"What did we do today?" I asked Ioan.
I was just finishing the last bits of my getting ready to go to bed routine (right up to 'get into bed and write world') when I realized I couldn't remember what we'd done!
Which is only because it was such a long day.
We set off to Lemuria Land today, stopping first at the ilang-ilang distillery (translated as flower of the flower, ilang-ilang form a perfume base), We saw how it was made— 500 kilos of ilang-ilang cooked with 300 liters of water to make 12 liters of oil. The picking takes 4-7 hours (80 women working), the cooking another 12 (20 men working— they put the flowers and water in, take the oil out).
Next, we met Napoleon, a 200 year old tortoise from Seychelles, whose 200th birthday was… today! He's blind, but he loves being petted. Just think! We, who went to the Galápagos Islands to see lots of tortoises, finches, sea lions, and other animals, petted a 200 year old tortoise today, in Madagascar. And he liked it! He raised himself up and pressed his thin, strong neck into our hands as if we were the ones doing him a favor!
I can describe tortoise skin as something like rougher elephant skin— they're both hard and leathery, but the tortoise is a bit dirtier.
Next, we went around to the reptiles to see the snakes, frogs, lizards, etc, and to wait for our guide, Emanuel, to find the lemurs. Some lemur species are brought from the south of Madagascar to the 'zoo,' where they stay in one of the cages for 3 months before being set free. The Sifaca lemurs Emanuel found are just one sort of set-free lemur— we fed them banana pieces from our hands, holding them up to the lemurs.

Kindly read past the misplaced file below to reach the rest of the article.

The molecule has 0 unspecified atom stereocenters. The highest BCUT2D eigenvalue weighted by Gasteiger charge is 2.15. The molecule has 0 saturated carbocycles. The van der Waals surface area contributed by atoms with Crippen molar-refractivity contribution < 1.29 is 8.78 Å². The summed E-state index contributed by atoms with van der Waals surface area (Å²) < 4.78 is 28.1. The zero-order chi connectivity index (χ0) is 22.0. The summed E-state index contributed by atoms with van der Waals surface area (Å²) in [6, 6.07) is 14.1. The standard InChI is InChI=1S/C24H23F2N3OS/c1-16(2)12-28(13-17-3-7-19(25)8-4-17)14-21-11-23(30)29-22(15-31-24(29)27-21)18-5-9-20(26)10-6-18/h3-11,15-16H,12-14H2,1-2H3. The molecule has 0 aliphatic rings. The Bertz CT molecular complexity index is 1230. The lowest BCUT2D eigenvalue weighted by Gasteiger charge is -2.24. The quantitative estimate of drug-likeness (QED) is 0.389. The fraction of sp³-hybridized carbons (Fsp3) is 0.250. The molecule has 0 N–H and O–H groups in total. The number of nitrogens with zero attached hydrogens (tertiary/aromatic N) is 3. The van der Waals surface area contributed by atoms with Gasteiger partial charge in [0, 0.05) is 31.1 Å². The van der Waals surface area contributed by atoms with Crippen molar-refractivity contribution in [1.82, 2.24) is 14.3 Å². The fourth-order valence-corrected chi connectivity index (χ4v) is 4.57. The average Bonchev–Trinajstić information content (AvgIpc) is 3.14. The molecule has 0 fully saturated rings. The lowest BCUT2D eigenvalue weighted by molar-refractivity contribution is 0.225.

They'd either take it directly from our hands with their mouths (always gentle— though sometimes their small canine teeth scraped, they never bit), or other times reach a hand out to hold our hand in place and then take the food. We even got one hanging upside down with its feet to reach a banana with its hands, but that was the exception rather than the rule.
It was amazing to see how quiet they were about it, too. No hooting, no crazy jumping (Sifaca lemurs 'dance' across treetops, zigzagging as they jump from branch to branch instead of going straight)— just an extended hand, as if they were preparing to kiss the inside of it, and then gently taking the bananas from our finger tips.
It was a superb, fantastic experience.
Ileana and I came back from the restaurant at 3:30pm and began putting together the beginning of the camp presentation. We have the introduction almost finished— one paragraph out of three, and the footage all thought out. After three hours of work, we have exactly one minute of video.